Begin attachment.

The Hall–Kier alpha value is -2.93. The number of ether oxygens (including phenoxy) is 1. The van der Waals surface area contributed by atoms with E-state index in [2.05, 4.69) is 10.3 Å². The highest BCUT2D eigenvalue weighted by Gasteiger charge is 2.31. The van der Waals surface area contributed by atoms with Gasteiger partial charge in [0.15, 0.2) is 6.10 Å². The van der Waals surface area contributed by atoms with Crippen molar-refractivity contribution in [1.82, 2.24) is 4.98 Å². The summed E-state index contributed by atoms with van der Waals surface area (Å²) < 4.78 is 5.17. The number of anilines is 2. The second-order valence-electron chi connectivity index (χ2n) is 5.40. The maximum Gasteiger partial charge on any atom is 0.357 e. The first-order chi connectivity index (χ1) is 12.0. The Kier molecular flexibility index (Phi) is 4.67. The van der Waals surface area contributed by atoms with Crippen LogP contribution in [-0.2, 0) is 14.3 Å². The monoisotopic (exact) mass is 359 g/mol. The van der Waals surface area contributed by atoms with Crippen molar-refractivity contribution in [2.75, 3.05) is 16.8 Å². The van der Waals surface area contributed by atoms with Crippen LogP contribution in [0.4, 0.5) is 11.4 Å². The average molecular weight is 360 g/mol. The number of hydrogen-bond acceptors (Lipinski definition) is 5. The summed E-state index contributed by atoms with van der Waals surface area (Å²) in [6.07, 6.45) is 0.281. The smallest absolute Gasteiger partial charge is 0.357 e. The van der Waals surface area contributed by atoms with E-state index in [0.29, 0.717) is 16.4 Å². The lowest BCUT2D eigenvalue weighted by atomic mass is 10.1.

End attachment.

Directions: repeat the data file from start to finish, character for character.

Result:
The Hall–Kier alpha value is -2.93. The number of ether oxygens (including phenoxy) is 1. The van der Waals surface area contributed by atoms with E-state index in [2.05, 4.69) is 10.3 Å². The highest BCUT2D eigenvalue weighted by Gasteiger charge is 2.31. The van der Waals surface area contributed by atoms with Gasteiger partial charge in [0.15, 0.2) is 6.10 Å². The van der Waals surface area contributed by atoms with Crippen molar-refractivity contribution in [1.82, 2.24) is 4.98 Å². The summed E-state index contributed by atoms with van der Waals surface area (Å²) < 4.78 is 5.17. The number of anilines is 2. The second-order valence-electron chi connectivity index (χ2n) is 5.40. The maximum Gasteiger partial charge on any atom is 0.357 e. The first-order chi connectivity index (χ1) is 12.0. The Kier molecular flexibility index (Phi) is 4.67. The van der Waals surface area contributed by atoms with Crippen LogP contribution in [-0.2, 0) is 14.3 Å². The monoisotopic (exact) mass is 359 g/mol. The van der Waals surface area contributed by atoms with Crippen molar-refractivity contribution in [2.75, 3.05) is 16.8 Å². The van der Waals surface area contributed by atoms with Crippen LogP contribution in [0.4, 0.5) is 11.4 Å². The average molecular weight is 360 g/mol. The number of hydrogen-bond acceptors (Lipinski definition) is 5. The summed E-state index contributed by atoms with van der Waals surface area (Å²) in [6.07, 6.45) is 0.281. The smallest absolute Gasteiger partial charge is 0.357 e. The van der Waals surface area contributed by atoms with E-state index in [0.29, 0.717) is 16.4 Å². The lowest BCUT2D eigenvalue weighted by atomic mass is 10.1.